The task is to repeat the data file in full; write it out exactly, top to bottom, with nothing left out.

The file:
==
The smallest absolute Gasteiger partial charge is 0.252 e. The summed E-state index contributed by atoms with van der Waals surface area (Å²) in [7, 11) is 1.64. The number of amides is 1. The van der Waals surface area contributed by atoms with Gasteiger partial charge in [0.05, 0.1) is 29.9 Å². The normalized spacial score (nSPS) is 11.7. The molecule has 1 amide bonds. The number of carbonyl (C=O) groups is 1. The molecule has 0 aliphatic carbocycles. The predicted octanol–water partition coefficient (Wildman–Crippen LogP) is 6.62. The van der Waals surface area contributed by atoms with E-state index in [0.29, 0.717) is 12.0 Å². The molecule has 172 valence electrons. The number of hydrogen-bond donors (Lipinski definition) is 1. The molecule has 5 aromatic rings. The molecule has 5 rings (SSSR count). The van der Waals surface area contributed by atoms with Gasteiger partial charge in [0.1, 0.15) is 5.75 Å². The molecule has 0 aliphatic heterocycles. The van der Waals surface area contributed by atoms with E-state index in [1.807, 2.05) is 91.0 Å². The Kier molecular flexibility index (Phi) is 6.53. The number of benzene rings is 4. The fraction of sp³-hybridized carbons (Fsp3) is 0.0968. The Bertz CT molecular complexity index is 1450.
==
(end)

The smallest absolute Gasteiger partial charge is 0.252 e. The summed E-state index contributed by atoms with van der Waals surface area (Å²) in [7, 11) is 1.64. The number of amides is 1. The van der Waals surface area contributed by atoms with Gasteiger partial charge in [0.05, 0.1) is 29.9 Å². The normalized spacial score (nSPS) is 11.7. The molecule has 1 amide bonds. The number of carbonyl (C=O) groups is 1. The molecule has 0 aliphatic carbocycles. The predicted octanol–water partition coefficient (Wildman–Crippen LogP) is 6.62. The van der Waals surface area contributed by atoms with E-state index in [0.29, 0.717) is 12.0 Å². The molecule has 172 valence electrons. The number of hydrogen-bond donors (Lipinski definition) is 1. The molecule has 5 aromatic rings. The molecule has 5 rings (SSSR count). The van der Waals surface area contributed by atoms with Gasteiger partial charge in [0.1, 0.15) is 5.75 Å². The molecule has 0 aliphatic heterocycles. The van der Waals surface area contributed by atoms with E-state index in [1.807, 2.05) is 91.0 Å². The Kier molecular flexibility index (Phi) is 6.53. The number of benzene rings is 4. The fraction of sp³-hybridized carbons (Fsp3) is 0.0968. The Bertz CT molecular complexity index is 1450.